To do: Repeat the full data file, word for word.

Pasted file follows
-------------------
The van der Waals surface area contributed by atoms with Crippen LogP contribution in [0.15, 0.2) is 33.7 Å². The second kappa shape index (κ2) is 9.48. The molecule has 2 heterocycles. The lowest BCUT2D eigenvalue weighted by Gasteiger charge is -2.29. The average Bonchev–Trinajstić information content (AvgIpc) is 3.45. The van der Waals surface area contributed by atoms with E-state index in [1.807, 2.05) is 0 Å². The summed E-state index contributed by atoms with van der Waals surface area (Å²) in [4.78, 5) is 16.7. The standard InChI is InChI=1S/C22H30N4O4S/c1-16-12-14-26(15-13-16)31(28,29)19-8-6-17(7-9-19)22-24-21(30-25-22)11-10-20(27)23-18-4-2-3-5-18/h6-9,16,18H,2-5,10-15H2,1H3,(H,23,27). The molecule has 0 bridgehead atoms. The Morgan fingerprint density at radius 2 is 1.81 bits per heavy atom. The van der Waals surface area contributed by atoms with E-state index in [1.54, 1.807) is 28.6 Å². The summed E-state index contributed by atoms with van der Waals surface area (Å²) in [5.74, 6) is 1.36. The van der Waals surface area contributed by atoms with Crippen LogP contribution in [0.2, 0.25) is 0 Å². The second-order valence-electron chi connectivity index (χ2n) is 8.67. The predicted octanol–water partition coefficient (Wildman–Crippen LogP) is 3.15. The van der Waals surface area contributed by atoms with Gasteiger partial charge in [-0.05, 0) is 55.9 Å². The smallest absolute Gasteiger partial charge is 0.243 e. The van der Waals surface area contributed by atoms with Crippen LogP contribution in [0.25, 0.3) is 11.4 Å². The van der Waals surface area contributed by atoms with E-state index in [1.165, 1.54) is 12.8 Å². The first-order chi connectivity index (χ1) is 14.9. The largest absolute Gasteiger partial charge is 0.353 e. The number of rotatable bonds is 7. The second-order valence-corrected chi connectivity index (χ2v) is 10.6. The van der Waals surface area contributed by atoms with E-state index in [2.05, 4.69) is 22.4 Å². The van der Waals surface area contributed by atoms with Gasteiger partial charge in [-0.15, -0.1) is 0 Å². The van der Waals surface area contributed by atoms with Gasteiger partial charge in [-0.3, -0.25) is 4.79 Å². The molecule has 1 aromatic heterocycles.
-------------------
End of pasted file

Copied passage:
The van der Waals surface area contributed by atoms with Crippen LogP contribution in [0.15, 0.2) is 33.7 Å². The second kappa shape index (κ2) is 9.48. The molecule has 2 heterocycles. The lowest BCUT2D eigenvalue weighted by Gasteiger charge is -2.29. The average Bonchev–Trinajstić information content (AvgIpc) is 3.45. The van der Waals surface area contributed by atoms with E-state index in [1.807, 2.05) is 0 Å². The summed E-state index contributed by atoms with van der Waals surface area (Å²) in [4.78, 5) is 16.7. The standard InChI is InChI=1S/C22H30N4O4S/c1-16-12-14-26(15-13-16)31(28,29)19-8-6-17(7-9-19)22-24-21(30-25-22)11-10-20(27)23-18-4-2-3-5-18/h6-9,16,18H,2-5,10-15H2,1H3,(H,23,27). The molecule has 0 bridgehead atoms. The Morgan fingerprint density at radius 2 is 1.81 bits per heavy atom. The van der Waals surface area contributed by atoms with E-state index in [1.54, 1.807) is 28.6 Å². The summed E-state index contributed by atoms with van der Waals surface area (Å²) in [5.74, 6) is 1.36. The van der Waals surface area contributed by atoms with Crippen LogP contribution in [0.2, 0.25) is 0 Å². The second-order valence-electron chi connectivity index (χ2n) is 8.67. The predicted octanol–water partition coefficient (Wildman–Crippen LogP) is 3.15. The van der Waals surface area contributed by atoms with Gasteiger partial charge in [-0.05, 0) is 55.9 Å². The smallest absolute Gasteiger partial charge is 0.243 e. The van der Waals surface area contributed by atoms with Crippen LogP contribution in [0.25, 0.3) is 11.4 Å². The van der Waals surface area contributed by atoms with E-state index in [1.165, 1.54) is 12.8 Å². The first-order chi connectivity index (χ1) is 14.9. The largest absolute Gasteiger partial charge is 0.353 e. The number of rotatable bonds is 7. The second-order valence-corrected chi connectivity index (χ2v) is 10.6. The van der Waals surface area contributed by atoms with E-state index in [2.05, 4.69) is 22.4 Å². The van der Waals surface area contributed by atoms with Gasteiger partial charge in [-0.15, -0.1) is 0 Å². The van der Waals surface area contributed by atoms with Gasteiger partial charge in [-0.3, -0.25) is 4.79 Å². The molecule has 1 aromatic heterocycles.